The move is an effort to cut costs by up to $4.5 billion a year for the USPS.
The proposal would affect nearly 37 million residences and businesses across the country. On Wednesday, it will go up for vote by the House Oversight and Government Reform Committee.
The Postal Service lost $15.9 billion in 2012 alone, and only earns revenue from postage sales and delivery services -- not federal funding. Mail service has decreased nearly 25 percent since 2006, said Postal Service spokeswoman Sue Brennan.
Labor-intensive door-to-door delivery costs an average $353 a year, Brennan said, while curbside delivery averages $224. Cluster boxes, the kind that have boxes for a street or set of houses, cost just $160.
"A balanced approach to saving the Postal Service means allowing USPS to adapt to America's changing use of mail,'' Issa said. "Done right, these reforms can improve the customer experience through a more efficient Postal Service."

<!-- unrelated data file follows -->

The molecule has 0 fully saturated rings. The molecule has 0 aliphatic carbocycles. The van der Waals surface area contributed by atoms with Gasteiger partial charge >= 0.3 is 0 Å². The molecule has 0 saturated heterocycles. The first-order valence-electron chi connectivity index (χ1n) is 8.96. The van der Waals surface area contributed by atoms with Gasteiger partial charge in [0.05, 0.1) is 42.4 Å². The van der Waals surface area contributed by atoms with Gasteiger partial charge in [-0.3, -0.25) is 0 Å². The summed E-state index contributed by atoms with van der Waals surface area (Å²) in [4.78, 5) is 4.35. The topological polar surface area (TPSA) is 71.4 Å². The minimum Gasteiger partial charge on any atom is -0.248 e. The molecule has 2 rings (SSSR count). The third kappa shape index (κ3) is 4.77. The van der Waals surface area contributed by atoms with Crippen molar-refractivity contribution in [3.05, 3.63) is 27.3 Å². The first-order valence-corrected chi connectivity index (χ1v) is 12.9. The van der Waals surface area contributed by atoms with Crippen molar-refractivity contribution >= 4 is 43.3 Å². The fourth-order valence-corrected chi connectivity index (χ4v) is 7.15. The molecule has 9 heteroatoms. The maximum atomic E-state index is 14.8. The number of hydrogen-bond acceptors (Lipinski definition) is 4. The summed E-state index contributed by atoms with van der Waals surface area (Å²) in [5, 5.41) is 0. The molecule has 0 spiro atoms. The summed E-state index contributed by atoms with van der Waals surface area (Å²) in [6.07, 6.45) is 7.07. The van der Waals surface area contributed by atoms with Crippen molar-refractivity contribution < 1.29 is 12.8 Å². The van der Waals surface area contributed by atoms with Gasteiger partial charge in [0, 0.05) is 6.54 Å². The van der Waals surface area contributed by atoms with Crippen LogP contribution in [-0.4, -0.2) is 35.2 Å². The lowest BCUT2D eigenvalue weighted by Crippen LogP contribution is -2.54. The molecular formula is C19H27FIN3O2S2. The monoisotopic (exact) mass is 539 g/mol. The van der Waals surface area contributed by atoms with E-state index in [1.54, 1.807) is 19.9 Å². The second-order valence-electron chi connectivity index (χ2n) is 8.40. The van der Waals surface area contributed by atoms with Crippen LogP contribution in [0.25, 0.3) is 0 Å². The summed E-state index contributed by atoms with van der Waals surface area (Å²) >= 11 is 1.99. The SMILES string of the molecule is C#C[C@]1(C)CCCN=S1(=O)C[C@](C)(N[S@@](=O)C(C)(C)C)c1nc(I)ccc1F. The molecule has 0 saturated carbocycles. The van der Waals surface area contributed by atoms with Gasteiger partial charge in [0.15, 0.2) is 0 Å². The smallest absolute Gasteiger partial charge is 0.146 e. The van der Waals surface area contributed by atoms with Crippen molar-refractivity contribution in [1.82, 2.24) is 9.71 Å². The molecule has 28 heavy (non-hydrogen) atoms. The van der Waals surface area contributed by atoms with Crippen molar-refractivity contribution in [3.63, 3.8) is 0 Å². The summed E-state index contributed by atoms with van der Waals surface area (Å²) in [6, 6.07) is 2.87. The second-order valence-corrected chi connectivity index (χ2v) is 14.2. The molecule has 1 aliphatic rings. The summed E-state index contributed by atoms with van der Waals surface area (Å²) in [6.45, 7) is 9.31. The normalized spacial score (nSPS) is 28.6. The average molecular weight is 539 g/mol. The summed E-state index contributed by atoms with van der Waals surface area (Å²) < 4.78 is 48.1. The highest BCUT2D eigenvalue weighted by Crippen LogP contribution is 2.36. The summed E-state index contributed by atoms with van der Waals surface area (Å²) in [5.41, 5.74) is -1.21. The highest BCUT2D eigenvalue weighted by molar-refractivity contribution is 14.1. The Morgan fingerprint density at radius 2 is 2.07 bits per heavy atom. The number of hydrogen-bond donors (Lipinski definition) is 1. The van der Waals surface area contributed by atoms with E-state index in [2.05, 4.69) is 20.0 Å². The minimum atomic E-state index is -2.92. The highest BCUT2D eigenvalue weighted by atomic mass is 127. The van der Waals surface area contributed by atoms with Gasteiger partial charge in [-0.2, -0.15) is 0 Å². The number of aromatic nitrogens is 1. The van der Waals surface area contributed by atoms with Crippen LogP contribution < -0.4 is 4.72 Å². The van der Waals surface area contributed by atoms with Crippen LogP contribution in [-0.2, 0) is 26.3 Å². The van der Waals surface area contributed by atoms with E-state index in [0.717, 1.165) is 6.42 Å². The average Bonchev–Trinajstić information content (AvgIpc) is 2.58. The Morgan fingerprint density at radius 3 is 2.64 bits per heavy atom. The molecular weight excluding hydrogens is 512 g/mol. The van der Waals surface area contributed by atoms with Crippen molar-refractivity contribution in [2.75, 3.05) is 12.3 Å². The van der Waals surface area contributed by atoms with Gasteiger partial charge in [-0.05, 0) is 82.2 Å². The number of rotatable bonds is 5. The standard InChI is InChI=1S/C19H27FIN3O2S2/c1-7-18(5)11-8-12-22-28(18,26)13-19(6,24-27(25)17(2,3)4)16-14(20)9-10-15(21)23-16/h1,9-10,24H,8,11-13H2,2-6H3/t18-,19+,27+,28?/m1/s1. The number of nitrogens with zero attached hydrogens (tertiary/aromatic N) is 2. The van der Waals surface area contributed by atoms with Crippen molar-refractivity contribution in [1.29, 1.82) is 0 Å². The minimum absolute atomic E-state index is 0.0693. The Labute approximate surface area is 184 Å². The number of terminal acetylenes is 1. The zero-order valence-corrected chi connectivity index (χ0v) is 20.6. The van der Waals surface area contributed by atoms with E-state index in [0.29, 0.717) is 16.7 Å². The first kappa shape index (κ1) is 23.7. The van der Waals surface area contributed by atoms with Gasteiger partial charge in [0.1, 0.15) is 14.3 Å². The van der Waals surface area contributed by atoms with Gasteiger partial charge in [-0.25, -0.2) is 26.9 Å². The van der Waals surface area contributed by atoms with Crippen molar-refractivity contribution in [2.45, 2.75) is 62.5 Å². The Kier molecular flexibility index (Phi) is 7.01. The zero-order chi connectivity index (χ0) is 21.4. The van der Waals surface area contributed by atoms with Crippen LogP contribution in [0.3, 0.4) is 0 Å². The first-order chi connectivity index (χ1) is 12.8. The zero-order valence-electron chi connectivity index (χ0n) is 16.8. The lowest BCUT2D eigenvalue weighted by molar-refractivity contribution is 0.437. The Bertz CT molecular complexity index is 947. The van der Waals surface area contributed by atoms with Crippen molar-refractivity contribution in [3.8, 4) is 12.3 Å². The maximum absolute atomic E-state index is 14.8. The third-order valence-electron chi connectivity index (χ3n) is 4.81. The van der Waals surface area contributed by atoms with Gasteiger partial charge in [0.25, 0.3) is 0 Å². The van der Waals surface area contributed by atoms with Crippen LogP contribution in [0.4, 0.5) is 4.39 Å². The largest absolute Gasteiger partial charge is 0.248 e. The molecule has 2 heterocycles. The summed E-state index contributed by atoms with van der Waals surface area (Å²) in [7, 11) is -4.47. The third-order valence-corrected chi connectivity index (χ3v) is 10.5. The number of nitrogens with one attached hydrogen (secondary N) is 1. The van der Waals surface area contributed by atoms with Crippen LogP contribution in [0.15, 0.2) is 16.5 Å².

This comes after a proposal to move to a five-day schedule that would end Saturday mail delivery.
The National Letter Carriers Association opposes both measures, as postal workers would lose jobs. They said ending street service would harm elderly and shut-ins who would have difficulty receiving mail.
Issa's proposal would allow for free hardship exemptions and door-to-door deliveries for a small fee.